Public health performance of sanitation technologies in Tamil Nadu, India

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Public health performance of sanitation technologies in Tamil Nadu, India

Public health performance of sanitation technologies in Tamil Nadu, India: Initial perspectives based on  E. coli  release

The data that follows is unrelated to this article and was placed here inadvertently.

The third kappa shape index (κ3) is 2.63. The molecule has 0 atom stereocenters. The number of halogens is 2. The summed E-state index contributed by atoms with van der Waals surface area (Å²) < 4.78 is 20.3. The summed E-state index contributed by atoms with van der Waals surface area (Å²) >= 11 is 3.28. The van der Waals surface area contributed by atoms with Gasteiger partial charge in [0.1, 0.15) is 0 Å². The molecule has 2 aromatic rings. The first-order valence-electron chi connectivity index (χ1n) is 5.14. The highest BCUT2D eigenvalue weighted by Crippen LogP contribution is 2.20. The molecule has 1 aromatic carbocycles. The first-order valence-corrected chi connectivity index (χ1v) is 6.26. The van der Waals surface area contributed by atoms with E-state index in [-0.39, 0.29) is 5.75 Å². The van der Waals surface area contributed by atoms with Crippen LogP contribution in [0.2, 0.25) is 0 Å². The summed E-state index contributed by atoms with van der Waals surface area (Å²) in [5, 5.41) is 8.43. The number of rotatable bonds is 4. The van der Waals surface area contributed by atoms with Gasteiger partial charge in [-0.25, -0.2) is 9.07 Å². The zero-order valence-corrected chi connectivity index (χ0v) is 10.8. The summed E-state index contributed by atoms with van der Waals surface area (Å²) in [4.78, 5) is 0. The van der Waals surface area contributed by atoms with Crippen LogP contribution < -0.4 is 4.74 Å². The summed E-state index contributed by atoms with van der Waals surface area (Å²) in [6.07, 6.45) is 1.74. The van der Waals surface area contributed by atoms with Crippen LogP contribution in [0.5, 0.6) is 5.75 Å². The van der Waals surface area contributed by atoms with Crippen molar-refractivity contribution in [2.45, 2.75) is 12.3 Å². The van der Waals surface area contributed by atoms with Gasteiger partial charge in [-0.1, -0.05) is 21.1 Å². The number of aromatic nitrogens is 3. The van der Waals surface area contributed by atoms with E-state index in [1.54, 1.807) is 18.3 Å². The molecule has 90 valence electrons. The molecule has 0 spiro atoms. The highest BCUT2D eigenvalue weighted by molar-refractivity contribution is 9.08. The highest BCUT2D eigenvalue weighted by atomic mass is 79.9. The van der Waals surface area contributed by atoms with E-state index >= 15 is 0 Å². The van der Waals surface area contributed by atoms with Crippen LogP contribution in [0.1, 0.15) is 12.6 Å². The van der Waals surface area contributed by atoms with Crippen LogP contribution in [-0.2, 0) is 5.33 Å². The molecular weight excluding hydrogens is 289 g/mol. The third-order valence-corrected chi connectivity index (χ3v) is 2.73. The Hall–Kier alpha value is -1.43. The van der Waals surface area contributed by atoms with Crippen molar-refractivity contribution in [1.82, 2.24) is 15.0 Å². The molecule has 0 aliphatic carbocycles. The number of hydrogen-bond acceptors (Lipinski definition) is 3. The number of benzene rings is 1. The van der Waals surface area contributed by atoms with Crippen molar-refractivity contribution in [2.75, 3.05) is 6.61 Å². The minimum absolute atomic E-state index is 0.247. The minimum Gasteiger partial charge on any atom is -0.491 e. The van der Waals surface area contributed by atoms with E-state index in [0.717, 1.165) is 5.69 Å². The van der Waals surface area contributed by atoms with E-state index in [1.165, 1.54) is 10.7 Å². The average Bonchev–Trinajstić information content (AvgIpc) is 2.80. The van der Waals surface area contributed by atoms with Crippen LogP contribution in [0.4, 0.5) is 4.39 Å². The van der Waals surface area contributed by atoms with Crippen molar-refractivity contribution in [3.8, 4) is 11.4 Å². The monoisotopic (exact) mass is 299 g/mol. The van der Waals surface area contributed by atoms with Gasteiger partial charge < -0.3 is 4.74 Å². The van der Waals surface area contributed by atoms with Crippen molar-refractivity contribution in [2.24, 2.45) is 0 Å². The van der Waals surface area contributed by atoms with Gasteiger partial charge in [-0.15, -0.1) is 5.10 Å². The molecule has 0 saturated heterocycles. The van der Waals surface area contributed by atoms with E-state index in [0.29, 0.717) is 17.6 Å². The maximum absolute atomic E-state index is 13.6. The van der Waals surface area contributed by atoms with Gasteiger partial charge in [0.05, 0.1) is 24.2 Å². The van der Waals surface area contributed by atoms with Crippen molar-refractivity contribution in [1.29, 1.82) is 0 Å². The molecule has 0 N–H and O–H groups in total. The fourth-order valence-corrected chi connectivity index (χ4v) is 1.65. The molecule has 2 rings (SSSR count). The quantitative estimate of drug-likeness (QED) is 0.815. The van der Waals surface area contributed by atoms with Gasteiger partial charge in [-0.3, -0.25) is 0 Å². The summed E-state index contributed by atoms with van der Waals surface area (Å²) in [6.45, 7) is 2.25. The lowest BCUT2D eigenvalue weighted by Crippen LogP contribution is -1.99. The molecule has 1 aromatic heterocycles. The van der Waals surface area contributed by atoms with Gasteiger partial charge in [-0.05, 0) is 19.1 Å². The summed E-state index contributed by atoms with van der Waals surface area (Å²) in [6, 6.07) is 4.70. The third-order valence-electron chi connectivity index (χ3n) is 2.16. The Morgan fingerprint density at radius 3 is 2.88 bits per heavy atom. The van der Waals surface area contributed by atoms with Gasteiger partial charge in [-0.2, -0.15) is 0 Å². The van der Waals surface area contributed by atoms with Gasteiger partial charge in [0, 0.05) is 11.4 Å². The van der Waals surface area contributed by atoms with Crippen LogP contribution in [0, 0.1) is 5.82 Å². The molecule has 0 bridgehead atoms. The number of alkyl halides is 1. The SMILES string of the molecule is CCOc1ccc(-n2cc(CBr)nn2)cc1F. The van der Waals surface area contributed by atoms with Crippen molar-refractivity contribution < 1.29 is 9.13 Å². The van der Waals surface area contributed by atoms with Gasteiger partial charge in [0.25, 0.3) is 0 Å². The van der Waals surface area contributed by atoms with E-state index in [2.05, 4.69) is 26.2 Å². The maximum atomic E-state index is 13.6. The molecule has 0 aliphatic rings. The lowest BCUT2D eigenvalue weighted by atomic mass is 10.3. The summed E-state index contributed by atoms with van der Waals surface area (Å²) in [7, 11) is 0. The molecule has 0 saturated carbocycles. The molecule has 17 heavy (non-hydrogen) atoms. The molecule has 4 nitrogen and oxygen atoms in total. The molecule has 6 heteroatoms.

Sanitation is intended to reduce the spread and burden of diseases transmitted from excreta. Pathogen reduction from excreta before sludge or effluent discharge to the environment would seem a logical and useful performance indicator for sanitation systems. However, the relative magnitudes of pathogen release from common sanitation technologies are not well understood. We, therefore, investigated the feasibility of performance measurement of different sanitation technologies in Tamil Nadu, India in reducing the release of the pathogen indicator  Escherichia  coli  ( E. coli) . After conducting users’ surveys and technical assessments of the locally prevalent sanitation systems, we classified them into 7 distinct categories (based on both observed physical characteristic and usage) within a widely-accepted physical typology. Faecal sludge and wastewater samples were collected and analysed for  E. coli  and total solids from 136 household systems, 24 community systems, and 23 sanitary sewer oveflows. We estimated the average volumetric release rates of wastewater and faecal sludge from the different sanitation technologies. Average daily per capita  E. coli  release was computed, and used as one indicator of the public health performance of technologies. We found that on-site installations described by owners as “septic systems” included diverse forms of tanks and pits of uncertain performance. We observed a statistically significant difference in the average daily per capita  E. coli  release from different sanitation technologies ( p  = 0.00001). Pathogen release from the studied on-site sanitation technologies varied by as much as 5 orders of magnitude from “lined pits” (5.4 Log10  E. coli  per person per day) to “overflowing sanitary sewers” and “direct discharge pipes” (10.3–10.5 Log10  E. coli  per person per day). Other technologies lay between these extremes, and their performances in  E. coli  removal also varied significantly, in both statistical and practical terms. Our results suggest that although faecal sludge management along the sanitation service chain is important, sanitation planners of the observed systems (and probably elsewhere) should direct higher priority to proper management of the liquid effluents from these systems to minimize public health hazards. We conclude that (i) the work demonstrates a new and promising approach for estimating the public health performance of differing sanitation technologies, (ii) if  E.coli  is accepted as an indicator of the public health hazard of releases from sanitation systems, our results strongly suggest that safe containment of excreta for an extended period substantially reduces pathogen numbers and the risk of pathogen release into the environment; and (iii) there are some simple but little-used technical improvements to design and construction of on-site sanitation systems which could significantly reduce the release of pathogens to the environment.